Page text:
26. The method of claim 1, wherein the one or more global variables are associated with one of a drain voltage, a gate voltage, a reference voltage, a reference current, a pulsewidth, and a select pattern used in a BIST programming test.
27. The method of claim 1, wherein the one or more global variables are associated with one of a Vt voltage to be used in a reference cell, a reference current used in a reference cell, a voltage used in programming a reference cell, a pulsewidth used in programming a reference cell, a voltage used in erasing a reference cell, and a pulsewidth used in erasing a reference cell.
28. The method of claim 1, wherein the one or more global variables are associated with one of a user adjustable delay time setting used in a BIST read test, and a select pattern used in a BIST read test.
29. The method of claim 1,further comprising interactively adjusting the test conditions of the one or more memory test operations using the global variables, wherein results obtained from a first test are used to adjust test conditions for subsequent tests by way of the global variables shared between the memory test operations.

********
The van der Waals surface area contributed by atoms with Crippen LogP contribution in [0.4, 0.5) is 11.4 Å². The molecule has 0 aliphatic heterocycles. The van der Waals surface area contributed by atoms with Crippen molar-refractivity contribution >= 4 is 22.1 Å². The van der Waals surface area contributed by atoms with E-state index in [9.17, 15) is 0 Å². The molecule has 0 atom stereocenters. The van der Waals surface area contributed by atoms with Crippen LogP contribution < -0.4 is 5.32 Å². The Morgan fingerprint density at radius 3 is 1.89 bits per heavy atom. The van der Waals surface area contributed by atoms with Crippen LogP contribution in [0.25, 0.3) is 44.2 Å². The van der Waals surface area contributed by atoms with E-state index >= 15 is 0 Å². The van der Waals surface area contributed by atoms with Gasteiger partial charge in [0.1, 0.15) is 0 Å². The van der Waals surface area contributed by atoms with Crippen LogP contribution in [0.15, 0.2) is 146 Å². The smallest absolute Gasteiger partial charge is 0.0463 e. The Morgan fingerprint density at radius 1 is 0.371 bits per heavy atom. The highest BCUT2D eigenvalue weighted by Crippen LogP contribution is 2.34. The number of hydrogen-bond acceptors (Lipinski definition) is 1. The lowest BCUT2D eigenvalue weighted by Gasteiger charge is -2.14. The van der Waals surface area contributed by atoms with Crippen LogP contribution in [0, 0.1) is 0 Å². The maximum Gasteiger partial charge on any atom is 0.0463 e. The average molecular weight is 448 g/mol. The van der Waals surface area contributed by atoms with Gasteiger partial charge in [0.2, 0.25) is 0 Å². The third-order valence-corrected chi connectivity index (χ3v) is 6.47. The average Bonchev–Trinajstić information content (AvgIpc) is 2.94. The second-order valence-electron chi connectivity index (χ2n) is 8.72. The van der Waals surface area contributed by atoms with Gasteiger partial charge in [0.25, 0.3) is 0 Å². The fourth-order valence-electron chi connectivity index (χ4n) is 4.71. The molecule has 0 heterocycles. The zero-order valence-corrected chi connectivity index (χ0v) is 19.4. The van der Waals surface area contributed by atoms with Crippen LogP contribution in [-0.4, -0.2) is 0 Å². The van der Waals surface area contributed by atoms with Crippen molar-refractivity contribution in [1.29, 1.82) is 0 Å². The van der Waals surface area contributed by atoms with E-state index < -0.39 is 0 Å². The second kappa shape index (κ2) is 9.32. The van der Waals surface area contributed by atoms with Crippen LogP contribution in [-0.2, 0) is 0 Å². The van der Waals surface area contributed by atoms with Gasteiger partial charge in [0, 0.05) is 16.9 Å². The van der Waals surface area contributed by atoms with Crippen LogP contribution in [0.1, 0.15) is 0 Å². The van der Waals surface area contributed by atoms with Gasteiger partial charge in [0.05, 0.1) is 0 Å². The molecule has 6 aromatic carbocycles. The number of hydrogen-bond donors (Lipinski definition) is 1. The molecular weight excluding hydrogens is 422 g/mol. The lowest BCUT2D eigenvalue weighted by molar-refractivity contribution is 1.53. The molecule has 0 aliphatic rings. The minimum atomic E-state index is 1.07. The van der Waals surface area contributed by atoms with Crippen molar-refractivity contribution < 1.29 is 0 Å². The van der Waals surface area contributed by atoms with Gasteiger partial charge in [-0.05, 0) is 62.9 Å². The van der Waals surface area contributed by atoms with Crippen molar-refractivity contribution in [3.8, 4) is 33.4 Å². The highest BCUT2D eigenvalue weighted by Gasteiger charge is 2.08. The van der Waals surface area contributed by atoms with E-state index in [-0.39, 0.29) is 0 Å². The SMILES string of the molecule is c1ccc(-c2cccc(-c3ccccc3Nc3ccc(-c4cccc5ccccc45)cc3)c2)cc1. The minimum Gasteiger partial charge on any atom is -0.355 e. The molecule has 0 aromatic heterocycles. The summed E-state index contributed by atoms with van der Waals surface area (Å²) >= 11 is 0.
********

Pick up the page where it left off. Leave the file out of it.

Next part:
30. A method of testing memory cells of a Flash memory device having a built-in self test circuit utilizing a serial test protocol, the method comprising:
providing a BIST circuit having a BIST interface adapted to adjust a test condition of one or more memory test operations;
providing the memory cells of the Flash memory device;
providing the BIST circuit adapted to test the flash memory;
communicating to the BIST interface one or more global variables associated with the test condition utilizing the serial test protocol, the global variables shared between the memory test operations;
adjusting the test condition of the memory test operations used by the BIST circuit based on the values represented by the global variables;
performing one or more of the memory test operations on the flash memory in accordance with the adjusted test condition; and
reporting the results of the memory test operations performed.
31. The method of claim 30, wherein the serial test protocol comprises serially communicating a predetermined sequence of global variables and on/off test indications to the BIST interface.
32. The method of claim 31, further comprising serially communicating a first predetermined test code before the sequence of global variables and a second predetermined test code before the sequence of on/off test indications to the BIST interface.
33. The method of claim 32, wherein the first and second predetermined test codes are multi-bit binary code representations.